In practicing the methods of the invention, the polypeptides may be used alone or in the form of a plant growth and/or disease resistance promoting composition. Such compositions may contain diluents, adjuvants, excipients, carriers, etc. suitable for inclusion in a plant growth and/or disease resistance promoting compositions as are known in the art. The compositions may be in, for example, solid (such as powdered) or liquid form. The plant growth and/or disease resistance promoting composition may be provided in the form of a kit containing the composition and e.g. instructions for use of the composition for promoting plant growth.

The composition may take the form of plant seeds pre-treated with the plant growth and/or disease resistance promoting composition.

Plants are able to synthesize a broad range of secondary metabolites capable of improving their resistance to pathogen attack. In many cases these are only synthesized when the plants are exposed to compounds that indicate the presence of the pathogen (Somssich et al., 1986)—elicitors such as oligosaccharides.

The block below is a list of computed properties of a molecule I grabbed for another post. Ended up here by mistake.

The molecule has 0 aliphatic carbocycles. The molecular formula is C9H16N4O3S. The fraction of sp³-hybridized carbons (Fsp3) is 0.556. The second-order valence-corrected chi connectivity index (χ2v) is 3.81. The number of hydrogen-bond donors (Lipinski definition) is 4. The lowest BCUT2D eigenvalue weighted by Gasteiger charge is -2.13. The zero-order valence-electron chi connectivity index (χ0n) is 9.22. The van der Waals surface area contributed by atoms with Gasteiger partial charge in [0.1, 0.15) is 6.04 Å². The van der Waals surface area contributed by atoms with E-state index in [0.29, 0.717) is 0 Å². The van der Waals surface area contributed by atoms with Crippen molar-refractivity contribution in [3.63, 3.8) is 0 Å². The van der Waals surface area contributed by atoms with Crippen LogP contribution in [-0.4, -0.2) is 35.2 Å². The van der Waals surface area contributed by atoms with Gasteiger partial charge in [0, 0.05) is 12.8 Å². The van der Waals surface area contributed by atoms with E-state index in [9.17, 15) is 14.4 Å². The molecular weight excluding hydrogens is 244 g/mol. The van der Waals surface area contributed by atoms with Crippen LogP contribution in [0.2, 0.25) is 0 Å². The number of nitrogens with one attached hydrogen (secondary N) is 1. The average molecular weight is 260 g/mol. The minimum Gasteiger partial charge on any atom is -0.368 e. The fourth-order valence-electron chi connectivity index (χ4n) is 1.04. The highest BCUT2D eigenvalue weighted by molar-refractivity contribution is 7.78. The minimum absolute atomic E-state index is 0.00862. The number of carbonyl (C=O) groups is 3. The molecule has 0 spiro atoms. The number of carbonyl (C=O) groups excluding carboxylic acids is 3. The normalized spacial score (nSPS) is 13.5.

The major molecular events of plant-pathogen interactions can be divided into three steps: i) generation and recognition of signal compounds, ii) inter- and intracellular signal conversion and transduction, and iii) activation of signal-specific responses in target cells (Ebel and Cosio, 1994). Various elements of the multi-component plant defense mechanism induced by elicitors include the hypersensitive reaction (HR) (Artat et al., 1994), the production of activated oxygen species (oxidative burst) (Apostol et al., 1989), the modification of plant cell walls by deposition of callose (Conrath et al., 1989), and the synthesis and accumulation of antimicrobial phytoalexins (Dixon et al., 1983). In addition to these localized defenses, systemic acquired resistance (SAR), which increases the plant's resistance to subsequent pathogen attack, is activated in many plants; it can also be induced by specific elicitor compounds (Somssich et al., 1986).